HINT: In this method, participant depicts a total of 16 stimulus words on four A4 sheets of paper non-figuratively, with scribbles. The sheets are folded in four, resulting in four rectangles on each sheet; the subject uses those to draw. How to avoid main pitfalls? If the participant does not understand the task or how to scribble show them a few examples of what a non-figurative scribble means. For example draw the following: „cotton-wool” (circular light doodle) or „glass” (sharp, pointed lines).If the participant draws a symbol or pictogram (heart, sun etc.) instead of a nonfigurative scribble, ask them to redraw it but only without making a figurative scribble. Starting with anger is a good introduction to this scribble method, since it brings out easily very dynamic motor impulses, which gives an initial feeling of success.

Analysis of the Gratz scribble test

guided personal work

1: Latent Meaning Of Movement Similarity

First of all, place all the scribbles face-up in front of your participant on a table or on the floor randomly (makes sure there is enough room for this).  We ask the client to group the scribbles according to similarity of movements patterns. For instance put circular scribbles in one group, the straight and sharp lines in another group, the geometrical forms in a separate group, etc. Do not look at what is on the other side of the paper!  Look only looking for phenomenological similarity (e.g. line pressure, movement patterns, shapes). When this is ready you get to the main point. Turn the pieces of paper over and see which words were placed next to each other. Why are we looking for similarity? What does it mean if we find it? Things that we depict in a similar manner, we think of in a similar way. Therefore, their representation contains mutual components. Important: never offer your own explanation for the similarity. Ask the participants in a non-directive way: „Why do you think these scribbles resemble each other?” If you have carried out the method correctly, this will result in the subject’s positive recognition of components of the unconscious coming to the surface (e. g. father, anger, aggression, jealousy and hate scribbles may be grouped together).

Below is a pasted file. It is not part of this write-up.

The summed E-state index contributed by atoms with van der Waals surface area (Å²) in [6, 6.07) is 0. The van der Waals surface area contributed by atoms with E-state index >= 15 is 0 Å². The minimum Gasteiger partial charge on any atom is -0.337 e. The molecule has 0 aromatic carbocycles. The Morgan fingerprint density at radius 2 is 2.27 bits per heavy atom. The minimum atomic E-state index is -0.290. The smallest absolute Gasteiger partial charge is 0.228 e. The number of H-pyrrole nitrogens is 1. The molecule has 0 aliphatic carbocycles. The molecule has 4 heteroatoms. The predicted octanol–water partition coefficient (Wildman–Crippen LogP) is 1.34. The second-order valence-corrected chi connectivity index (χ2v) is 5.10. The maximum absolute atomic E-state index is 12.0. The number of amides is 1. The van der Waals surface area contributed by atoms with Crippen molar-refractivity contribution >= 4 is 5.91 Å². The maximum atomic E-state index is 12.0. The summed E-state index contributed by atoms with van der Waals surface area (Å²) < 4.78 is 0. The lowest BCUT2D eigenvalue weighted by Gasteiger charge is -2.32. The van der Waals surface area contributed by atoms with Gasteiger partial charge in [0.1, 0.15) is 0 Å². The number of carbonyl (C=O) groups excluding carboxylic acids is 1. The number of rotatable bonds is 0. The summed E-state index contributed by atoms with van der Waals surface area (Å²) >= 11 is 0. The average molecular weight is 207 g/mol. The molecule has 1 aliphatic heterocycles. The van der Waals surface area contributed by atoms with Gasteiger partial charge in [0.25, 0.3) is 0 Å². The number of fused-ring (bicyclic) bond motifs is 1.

2: Anatomy of Lines Using Motor Empathy

Now we are looking for an answer to what the scribble says about the individual experience of the expression. The Grätz Scribbles reveal, what it is the subject has a problem with, how serious the conflict is and how they combat this.

For instance, with what intensity, with what pressure, to what degree of spatially extension a scribble was made? How much was it controlled? As the energy component of a scribble increases, so does the psychological energy become concentrated. As the lines become more and more controlled (for instance they are small, made with moderated, withheld movements) then the subject is increasingly controlling (or suppressing) an emotion.

Intuitive Analysis and Motor empathy

presentation and guided personal work

Scribbles maybe the simplest way to get an insight to the unconscious. Scribbles are everywhere: on the side of a notebook, on benches, on playground paving stones, on walls and in public bathrooms. The psychological interpretation of scribbles (doodles) is an excellent field for the study of everyday psychopathology.  You can use different methods but now we experience the Motor Empathy Method of the SSCA for understanding scribbles.

  1. Take a spontaneous scribble and place it in front of you. Try to imagine what movements were used to make it, for instance where it started, where it finished.